Also setting the premium label apart from the original line is three-dimensional whiskering and the sanding process of the whiskering, which takes eight times longer than the process used with the original label. The threading is handwoven and meant to prevent shrinkage and stretching, and the hardware is made of a higher grade metal.
Chung said the premium line includes jeans made of a cotton-cashmere blend denim, which he said offers a softer feel than traditional all-cotton denim.
Chung expects the wholesale volume for the premium label to reach $10 million in 2005, with sales of the original line on track for $20 million, meaning an overall volume of $30 million.
The premium label will launch Jan. 14 at Barneys New York, Scoop, Ron Herman, Luna and Blue Bee. The label will be sold exclusively at these locations until April, when it will expand its launch to more specialty boutiques and department stores nationwide. — Lauren DeCarloLesser Is MoreLos Angeles-based sportswear firm Barbara Lesser Fibers is on a growth track in more ways than one.
The contemporary and misses’ company late last year moved into a larger New York showroom, a 1,600-square-foot space on the fifth floor of 214 West 39th Street that executives said will help support the firm’s new ventures. It had occupied 900 square feet of space in the same building.
“We really just outgrew it,” said owner Mark Lesser.
He said the space will provide room for the Barbara Lesser brand’s sportswear and jeans collections, as well as a new Internet venture. In March, the company plans to launch an e-commerce Web site, Barabaralesser.com, that will sell limited-edition apparel.
In the fall, the firm will introduce washable suede tops and pants into the sportswear collection.
Last year, the company’s sales exceeded the $10 million mark, Lesser said, adding, “We’re looking to increase that figure by 20 percent this year.”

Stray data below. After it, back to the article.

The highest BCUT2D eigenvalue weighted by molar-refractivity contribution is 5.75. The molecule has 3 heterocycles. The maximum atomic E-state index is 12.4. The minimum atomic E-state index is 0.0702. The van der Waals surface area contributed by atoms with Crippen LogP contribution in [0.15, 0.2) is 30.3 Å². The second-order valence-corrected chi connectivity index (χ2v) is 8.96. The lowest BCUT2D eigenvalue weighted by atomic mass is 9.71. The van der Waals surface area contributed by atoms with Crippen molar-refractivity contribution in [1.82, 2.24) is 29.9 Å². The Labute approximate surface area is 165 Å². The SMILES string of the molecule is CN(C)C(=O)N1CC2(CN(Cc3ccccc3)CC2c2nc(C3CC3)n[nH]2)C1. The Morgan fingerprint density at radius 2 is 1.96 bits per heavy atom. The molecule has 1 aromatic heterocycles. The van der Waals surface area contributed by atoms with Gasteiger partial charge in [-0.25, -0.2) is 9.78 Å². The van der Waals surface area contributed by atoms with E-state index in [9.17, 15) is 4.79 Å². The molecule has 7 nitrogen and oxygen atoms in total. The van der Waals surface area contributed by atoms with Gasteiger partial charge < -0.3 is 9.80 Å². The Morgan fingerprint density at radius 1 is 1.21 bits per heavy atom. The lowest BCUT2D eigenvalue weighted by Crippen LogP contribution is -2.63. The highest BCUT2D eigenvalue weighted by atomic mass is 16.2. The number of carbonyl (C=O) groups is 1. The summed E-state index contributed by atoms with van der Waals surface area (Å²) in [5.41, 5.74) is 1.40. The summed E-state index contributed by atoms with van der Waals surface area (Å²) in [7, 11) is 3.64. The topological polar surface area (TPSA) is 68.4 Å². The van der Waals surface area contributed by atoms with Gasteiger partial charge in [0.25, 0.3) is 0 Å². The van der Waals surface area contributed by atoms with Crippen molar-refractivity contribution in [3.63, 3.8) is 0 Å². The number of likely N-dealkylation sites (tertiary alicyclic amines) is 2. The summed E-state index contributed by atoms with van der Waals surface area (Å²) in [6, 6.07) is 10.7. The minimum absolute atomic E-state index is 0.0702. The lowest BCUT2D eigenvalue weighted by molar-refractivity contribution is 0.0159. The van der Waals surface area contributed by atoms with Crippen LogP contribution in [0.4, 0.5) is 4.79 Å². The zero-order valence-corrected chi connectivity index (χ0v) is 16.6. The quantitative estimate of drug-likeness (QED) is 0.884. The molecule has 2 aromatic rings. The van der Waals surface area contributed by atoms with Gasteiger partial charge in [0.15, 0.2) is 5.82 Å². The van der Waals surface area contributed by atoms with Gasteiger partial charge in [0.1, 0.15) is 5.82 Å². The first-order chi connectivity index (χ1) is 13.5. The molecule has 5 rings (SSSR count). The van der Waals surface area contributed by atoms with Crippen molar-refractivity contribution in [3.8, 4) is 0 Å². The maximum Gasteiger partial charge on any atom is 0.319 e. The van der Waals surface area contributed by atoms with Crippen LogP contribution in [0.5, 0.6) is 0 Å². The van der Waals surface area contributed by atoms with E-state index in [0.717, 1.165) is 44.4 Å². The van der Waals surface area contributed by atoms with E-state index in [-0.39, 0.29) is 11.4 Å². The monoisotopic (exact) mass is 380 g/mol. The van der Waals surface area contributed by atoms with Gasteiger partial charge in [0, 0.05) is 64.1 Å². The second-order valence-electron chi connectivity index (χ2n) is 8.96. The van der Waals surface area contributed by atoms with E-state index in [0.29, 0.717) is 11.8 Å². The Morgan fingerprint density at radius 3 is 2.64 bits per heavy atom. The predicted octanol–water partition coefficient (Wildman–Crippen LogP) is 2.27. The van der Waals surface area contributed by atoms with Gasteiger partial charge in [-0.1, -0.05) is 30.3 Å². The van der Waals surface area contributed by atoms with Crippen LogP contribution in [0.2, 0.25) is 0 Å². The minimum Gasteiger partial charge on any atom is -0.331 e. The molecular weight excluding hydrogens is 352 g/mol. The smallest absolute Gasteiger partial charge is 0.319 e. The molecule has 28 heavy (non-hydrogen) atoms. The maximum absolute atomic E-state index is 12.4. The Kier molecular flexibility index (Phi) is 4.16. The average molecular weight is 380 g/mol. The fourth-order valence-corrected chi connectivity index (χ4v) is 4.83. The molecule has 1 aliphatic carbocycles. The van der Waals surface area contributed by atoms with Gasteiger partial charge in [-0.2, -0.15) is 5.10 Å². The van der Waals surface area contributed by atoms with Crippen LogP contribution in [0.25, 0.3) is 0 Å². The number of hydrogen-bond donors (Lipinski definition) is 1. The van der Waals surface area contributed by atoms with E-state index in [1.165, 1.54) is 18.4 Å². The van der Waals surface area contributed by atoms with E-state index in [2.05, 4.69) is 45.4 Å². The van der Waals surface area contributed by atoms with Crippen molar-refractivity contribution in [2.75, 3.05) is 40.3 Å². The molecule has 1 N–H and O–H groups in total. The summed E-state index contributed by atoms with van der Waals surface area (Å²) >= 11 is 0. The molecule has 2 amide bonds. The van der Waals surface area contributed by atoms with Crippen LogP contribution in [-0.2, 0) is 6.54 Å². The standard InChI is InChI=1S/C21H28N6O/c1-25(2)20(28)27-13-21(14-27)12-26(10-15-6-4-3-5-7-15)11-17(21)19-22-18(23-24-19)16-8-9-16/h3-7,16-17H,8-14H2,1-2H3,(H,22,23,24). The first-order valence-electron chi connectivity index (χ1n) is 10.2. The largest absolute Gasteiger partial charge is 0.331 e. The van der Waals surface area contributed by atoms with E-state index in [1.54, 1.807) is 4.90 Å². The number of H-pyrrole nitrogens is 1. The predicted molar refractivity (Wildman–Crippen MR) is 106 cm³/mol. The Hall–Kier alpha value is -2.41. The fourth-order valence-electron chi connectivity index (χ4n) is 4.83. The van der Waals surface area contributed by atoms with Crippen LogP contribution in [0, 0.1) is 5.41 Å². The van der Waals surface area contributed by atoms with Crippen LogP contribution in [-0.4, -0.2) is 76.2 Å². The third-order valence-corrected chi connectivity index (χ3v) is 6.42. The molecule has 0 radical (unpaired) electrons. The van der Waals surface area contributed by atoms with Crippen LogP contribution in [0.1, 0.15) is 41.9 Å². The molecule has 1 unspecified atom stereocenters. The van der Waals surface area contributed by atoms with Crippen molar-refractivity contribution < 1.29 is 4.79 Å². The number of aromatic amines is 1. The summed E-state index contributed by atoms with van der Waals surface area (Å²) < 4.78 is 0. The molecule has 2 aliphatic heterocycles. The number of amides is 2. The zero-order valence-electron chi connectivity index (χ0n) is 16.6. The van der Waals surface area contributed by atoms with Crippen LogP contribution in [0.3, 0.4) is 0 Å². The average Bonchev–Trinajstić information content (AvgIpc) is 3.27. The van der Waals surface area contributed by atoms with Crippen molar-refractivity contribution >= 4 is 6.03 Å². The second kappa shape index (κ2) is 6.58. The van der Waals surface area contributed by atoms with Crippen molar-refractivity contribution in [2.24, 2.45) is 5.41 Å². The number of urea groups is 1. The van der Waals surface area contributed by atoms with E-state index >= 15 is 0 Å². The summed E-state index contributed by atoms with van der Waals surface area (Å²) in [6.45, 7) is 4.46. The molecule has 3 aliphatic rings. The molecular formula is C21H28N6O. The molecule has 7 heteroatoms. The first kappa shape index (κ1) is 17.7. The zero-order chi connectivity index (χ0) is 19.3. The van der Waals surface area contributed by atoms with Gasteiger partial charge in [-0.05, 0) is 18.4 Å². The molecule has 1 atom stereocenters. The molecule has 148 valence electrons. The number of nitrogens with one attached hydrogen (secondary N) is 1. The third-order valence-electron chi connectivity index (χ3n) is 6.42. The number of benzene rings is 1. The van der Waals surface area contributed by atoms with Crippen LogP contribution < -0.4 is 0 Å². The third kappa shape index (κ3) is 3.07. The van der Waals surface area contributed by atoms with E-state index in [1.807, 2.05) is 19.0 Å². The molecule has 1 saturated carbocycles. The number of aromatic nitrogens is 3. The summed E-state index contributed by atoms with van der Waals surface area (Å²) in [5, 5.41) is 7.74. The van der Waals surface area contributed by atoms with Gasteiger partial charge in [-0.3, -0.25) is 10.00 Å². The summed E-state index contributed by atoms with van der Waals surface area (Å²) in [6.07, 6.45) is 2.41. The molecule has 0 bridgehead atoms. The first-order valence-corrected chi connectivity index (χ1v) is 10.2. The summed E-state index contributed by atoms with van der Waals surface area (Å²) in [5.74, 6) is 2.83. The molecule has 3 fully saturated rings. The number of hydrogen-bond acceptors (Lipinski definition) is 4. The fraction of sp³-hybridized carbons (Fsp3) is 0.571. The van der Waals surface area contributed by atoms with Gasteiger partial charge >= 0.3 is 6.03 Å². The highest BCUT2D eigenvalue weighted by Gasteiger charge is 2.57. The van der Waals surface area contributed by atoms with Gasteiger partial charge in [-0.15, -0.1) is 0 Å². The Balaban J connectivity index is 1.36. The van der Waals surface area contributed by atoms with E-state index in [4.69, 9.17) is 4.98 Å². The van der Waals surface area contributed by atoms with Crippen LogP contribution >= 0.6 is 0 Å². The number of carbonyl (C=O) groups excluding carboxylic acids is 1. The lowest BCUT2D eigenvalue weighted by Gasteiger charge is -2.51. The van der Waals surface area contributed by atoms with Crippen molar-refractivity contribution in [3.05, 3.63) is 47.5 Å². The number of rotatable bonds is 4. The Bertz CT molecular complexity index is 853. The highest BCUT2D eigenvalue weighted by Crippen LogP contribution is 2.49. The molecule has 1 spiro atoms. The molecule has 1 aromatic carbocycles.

The Barbara Lesser denim collection wholesales for $49 to $59, nondenim pants for $35 to $60 and T-shirts from $25 to $45.
“We’ll be doing a lot of white denim for spring and summer,” he said. “We’re also doing a sun-washed vintage wash.” — L.D.Guess Buys Licensee
Guess Inc. on Wednesday said it had closed on its purchase of its European jeanswear wholesale and retail operations.
The Los Angeles-based company in October said it planned to acquire the 90 percent of licensee Maco Apparel SpA that it did not already own, as well as the leases and assets of 10 European Guess stores operated by Fingen SpA. Maco was a venture between Guess and Fingen.
Terms of the deal were not disclosed.
Guess has targeted Europe as a key growth market for the brand in the coming years. The company operates stores in cities including Rome, Milan, Paris, Amsterdam and London. — Scott MalonePromotions at Avondale
Denim mill Avondale Inc. on Wednesday reorganized executive duties in its apparel fabrics division.Dominic P. Colapietro was named vice president of workwear. He last served as vice president of sportswear.
Anthony F. Strickland was promoted to vice president of sportswear. His last post was as director of product development for sportswear.
George W. Lansdowne Jr. was named vice president of piece-dyed business development. He had served as vice president of workwear fabrics.
All three report to John G. Hudson Jr., president of marketing and sales for Avondale Apparel Fabrics. — S.M.